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2016-12-22 - Colloque/Présentation - poster - Anglais - 1 page(s)

Manya M, Kahumba B., Duez Pierre , Stévigny C, Lumbu Simbi J.-B., "Survey of plants used in traditional medicine against malaria in Bukavu and Uvira /DR Congo" in Journée des Doctorants en Sciences Biomédicales, Sciences Dentaires, Sciences Médicales & Sciences Pharmaceutiques, Bruxelles, Belgique, 2016

  • Codes CREF : Chimie analytique (DI1314), Pharmacognosie (DI3410), Sciences pharmaceutiques (DI3400), Toxicologie pharmaceutique (DI3440)
  • Unités de recherche UMONS : Chimie thérapeutique et Pharmacognosie (M136)
  • Instituts UMONS : Institut des Sciences et Technologies de la Santé (Santé)
Texte intégral :

Abstract(s) :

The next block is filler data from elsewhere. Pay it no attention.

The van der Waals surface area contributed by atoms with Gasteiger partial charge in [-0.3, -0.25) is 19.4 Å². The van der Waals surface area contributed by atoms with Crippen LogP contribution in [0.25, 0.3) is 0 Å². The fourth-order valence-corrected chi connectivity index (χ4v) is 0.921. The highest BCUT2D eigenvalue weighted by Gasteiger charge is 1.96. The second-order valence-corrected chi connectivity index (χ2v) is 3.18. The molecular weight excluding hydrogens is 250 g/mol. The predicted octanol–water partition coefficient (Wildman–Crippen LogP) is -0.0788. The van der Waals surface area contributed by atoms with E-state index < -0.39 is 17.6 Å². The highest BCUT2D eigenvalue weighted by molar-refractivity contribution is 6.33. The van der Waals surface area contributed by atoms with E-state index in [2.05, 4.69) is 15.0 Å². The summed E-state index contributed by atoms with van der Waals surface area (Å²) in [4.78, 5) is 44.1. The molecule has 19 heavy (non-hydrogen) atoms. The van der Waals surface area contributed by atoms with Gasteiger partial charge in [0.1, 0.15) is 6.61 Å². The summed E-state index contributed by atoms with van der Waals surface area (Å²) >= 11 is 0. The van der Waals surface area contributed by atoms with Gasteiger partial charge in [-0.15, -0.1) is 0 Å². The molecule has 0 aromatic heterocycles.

(Anglais) Survey of plants used in traditional medicine against malaria in Bukavu and Uvira/ DR Congo. Manya Mboni Henry1,3,4*, Kahumba Byanga Joseph1, Pierre Duez5, Caroline Stévigny3, Lumbu Simbi Jean-Baptiste4. 1Laboratory of Pharmacognosy, Food Science and Human Nutrition, ULB; 2Laboratory of Pharmacognosy, UNILU; 3Organic Chemistry Service, UNILU; 5Laboratory of Therapeutic Chemistry & Pharmacognosy, UMONS. Malaria is a major tropical parasitic disease, particularly in DR Congo. Its therapy is based not only on modern antimalarial drugs, for which resistance problems are encountered, but also on medicinal plants, a promising source for new and effective antimalarial lead compounds and phytodrugs. This study was conducted between May 2013 and June 2014, from Southern Bukavu to Uvira, to identify reputable antimalarial plants. Direct interviews with a field questionnaire allowed collecting ethnobotanical data; for each plant, a specimen was harvested in the presence of the interviewed traditional healers. The names and parts of plants, methods of preparation and administration of remedies were recorded. The listed plants were identified at the Botanic Garden of Meise, where the herbarium specimens were deposited. Thirty-two resource persons were selected for their popularity and reputation in their neighbourhood; men were majority (62.5 %; sex ratio, 1.7). Interviewees cited 45 plant species grouped into 40 genera and 16 families in which Asteraceae (26.7 % of plants) were predominant. The leaves (57.3 %) are the organ mostly used for the preparation of drug recipes. The decoction (48.9 %) and beverage (72.6 %) represent the major preparation, intended mostly for oral administration. The populations of Bukavu and Uvira use plants in the treatment of malaria. Studies are being conducted to determine the effectiveness of these plants and to isolate antimalarial molecules. Keywords: malaria, medicinal plants, ethnobotanical survey, Bukavu, Uvira.